EV Rate Research

Deck: 

Consumer Perspectives on Electrification

PUF 2.0 - February 15, 2018
DC PSC RFP Technical Consultant for Formal Case (FC) No. 1156

Expanding product lines and growing electric vehicles sales are driving electric utilities to create rate structures specific to EVs. The design of rate structures can consider various objectives: to encourage EV adoption, align with utility costs, and encourage charging patterns that harmonize grid operations.

EPRI recently reviewed and assessed publicly-available EV rates, to inform utilities and stakeholders in the establishing and modifying rate designs.

As part of this research, EPRI compiled from twenty-two U.S. utilities the tariffs for fifty-two rate options now in effect. Researchers also compiled assessment and decision documents issued by public service commissions or boards of directors.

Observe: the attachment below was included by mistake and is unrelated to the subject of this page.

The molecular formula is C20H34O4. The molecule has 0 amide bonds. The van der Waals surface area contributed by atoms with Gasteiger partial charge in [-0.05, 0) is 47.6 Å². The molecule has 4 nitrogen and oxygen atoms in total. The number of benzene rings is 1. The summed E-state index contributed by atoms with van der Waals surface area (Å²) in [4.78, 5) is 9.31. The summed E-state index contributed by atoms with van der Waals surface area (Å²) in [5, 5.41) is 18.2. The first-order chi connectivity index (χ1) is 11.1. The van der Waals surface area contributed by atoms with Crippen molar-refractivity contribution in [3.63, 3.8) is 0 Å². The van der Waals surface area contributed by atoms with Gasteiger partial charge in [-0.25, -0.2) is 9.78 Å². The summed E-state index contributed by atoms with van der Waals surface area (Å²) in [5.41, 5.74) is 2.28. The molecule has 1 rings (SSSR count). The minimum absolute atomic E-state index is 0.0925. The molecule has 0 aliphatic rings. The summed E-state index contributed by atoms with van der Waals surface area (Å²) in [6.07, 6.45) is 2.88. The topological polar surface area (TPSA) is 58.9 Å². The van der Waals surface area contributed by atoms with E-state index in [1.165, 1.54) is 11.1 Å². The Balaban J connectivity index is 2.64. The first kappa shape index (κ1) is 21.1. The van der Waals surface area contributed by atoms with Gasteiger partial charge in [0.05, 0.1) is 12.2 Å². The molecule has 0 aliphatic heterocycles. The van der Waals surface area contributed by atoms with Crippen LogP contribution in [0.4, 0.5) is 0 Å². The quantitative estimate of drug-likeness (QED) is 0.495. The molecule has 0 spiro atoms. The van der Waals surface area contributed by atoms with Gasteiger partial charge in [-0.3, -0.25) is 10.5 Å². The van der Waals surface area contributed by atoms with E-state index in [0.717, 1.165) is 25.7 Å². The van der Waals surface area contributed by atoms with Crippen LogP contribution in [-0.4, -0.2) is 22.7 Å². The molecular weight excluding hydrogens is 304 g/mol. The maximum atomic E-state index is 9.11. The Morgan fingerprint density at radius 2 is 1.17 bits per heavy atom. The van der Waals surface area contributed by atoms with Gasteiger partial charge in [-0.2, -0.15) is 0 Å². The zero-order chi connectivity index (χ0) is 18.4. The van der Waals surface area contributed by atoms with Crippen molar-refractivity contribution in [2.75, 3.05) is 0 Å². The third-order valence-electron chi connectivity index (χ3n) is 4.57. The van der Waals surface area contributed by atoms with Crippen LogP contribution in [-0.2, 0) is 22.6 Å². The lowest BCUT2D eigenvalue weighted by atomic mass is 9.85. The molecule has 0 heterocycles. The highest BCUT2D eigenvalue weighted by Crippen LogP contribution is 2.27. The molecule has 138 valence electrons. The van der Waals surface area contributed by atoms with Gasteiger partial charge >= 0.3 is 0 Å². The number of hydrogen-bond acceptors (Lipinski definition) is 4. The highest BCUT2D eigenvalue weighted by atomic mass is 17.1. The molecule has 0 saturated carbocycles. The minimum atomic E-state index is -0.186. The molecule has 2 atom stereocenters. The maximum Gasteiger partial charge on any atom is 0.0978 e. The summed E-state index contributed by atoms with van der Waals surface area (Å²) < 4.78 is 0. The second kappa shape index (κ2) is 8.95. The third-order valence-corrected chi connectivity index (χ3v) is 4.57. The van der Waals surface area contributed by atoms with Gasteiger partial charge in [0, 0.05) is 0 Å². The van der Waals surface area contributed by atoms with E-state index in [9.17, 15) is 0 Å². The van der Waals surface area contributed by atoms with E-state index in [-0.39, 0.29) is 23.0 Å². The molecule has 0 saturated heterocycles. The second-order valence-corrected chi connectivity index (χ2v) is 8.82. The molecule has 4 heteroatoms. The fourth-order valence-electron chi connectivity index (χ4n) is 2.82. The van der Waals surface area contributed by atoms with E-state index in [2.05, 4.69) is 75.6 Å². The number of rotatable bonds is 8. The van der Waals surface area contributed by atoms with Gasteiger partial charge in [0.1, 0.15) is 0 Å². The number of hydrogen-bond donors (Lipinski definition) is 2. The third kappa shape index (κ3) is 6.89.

Key findings with respect to rate designs include: (1) among rate options available for residential, business and public charging customers, residential options are most common, and public charging options the least common; (2) the most common rate structure is time-of-use, paired with seasonal differentiations; (3) monthly charges apply to all but one utility rate option; and (4) demand charges are not common, but voltage tiers or usage tiers apply to some rate options.

DC PSC RFP Technical Consultant for Formal Case (FC) No. 1156

In reviewing commissions' decisions, EPRI found that rate structure assessments often focus on usage periods, cost recovery and ratepayer protection.

Specifically, commissions generally support time-of-use structures, which reflect cost differentiation and provide a price signal to shift electric consumption. An important aspect of commission approval is that rates demonstrate mechanisms to recover costs without shifting consequences of revenue shortfalls to other ratepayers. Low participation is a red flag for disapproval of EV program extension requests, indicating that the incentive to drive EV adoption is not effective, resulting in the potential for additional expense.


PUF 2.0 Articles: Consumer Perspectives on Electrification

Consumer Advocates Look Forward — By Steve Mitnick with NASUCA President Elin Swanson Katz
EV Rate Research — By Erin Erben
The Tennessee Valley Customer — By Steve Mitnick, with TVA’s Jason Snyder